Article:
McNamee Hosea News & Press


Employers Might Address Workplace Behavior in Employee Handbooks

Although it may not be a behavior prohibited by Title VII of the Civil Rights Act of 1964, bullying in the workplace occurs at surprisingly high rates. According to one estimate, as many as 60 percent of American workers are victims of this behavior at least once in their careers. That’s at least four times more often than incidences of sexual harassment or even racial discrimination.

Since bullying victims are not a protected class under most federal or state employment laws, retaliation for reporting it may also go unchecked. Yet victims of personal aggression or intimidation tactics in the workplace may experience consequences to both their health and careers.

For example, victims without recourse to an internal complaint system or other employer-structured communication channels might simply internalize the effects of workplace bullying. That could result in higher stress levels and potential mental health issues. Ultimately, job performance may even be compromised. In fact, one study suggests that bullied workers are much more at risk of losing their jobs, either through resignation or an adverse employment action, such as termination.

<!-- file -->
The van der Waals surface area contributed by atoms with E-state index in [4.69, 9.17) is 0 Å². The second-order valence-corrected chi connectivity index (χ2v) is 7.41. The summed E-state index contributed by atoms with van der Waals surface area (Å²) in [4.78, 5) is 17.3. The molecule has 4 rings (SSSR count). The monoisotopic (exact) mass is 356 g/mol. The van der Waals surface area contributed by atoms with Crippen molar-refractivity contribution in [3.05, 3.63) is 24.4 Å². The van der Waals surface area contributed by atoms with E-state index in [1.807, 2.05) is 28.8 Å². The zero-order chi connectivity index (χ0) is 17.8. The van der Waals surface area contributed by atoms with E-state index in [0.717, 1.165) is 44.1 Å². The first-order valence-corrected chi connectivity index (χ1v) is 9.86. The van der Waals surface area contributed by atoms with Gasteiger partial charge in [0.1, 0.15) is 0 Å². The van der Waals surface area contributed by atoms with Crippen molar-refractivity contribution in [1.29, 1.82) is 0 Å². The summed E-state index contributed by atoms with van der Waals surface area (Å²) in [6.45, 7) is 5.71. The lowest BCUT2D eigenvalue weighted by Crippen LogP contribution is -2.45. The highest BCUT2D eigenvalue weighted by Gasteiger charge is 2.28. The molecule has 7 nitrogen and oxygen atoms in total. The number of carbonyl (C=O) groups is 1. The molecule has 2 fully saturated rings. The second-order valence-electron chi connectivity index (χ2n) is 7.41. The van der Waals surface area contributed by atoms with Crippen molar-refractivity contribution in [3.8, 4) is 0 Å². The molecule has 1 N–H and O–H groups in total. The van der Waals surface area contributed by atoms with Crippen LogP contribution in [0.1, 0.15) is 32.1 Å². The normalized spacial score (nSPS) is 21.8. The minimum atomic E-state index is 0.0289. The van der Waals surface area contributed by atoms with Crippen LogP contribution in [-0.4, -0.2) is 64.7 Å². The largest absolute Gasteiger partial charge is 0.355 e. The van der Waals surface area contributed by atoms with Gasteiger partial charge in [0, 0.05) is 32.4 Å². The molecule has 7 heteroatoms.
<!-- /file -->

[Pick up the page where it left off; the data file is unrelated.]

One institute, which is devoted to workplace bullying issues, recommends that employers codify their expectations for employee interactions in official publications, such as employee handbooks. Although an employment agreement might not expressly mention bullying, it could nevertheless articulate an employer’s expectation that employees act in a professional manner that complies with published best practices or employee handbook standards.

As an employment law attorney might agree, having codified best practices, as well as workplace dispute resolution mechanisms in place can be a good preventive strategy for minimizing employment litigation.

Source:, “This Workplace Offense is More Common than Sexual Harassment,” Susan Kreimer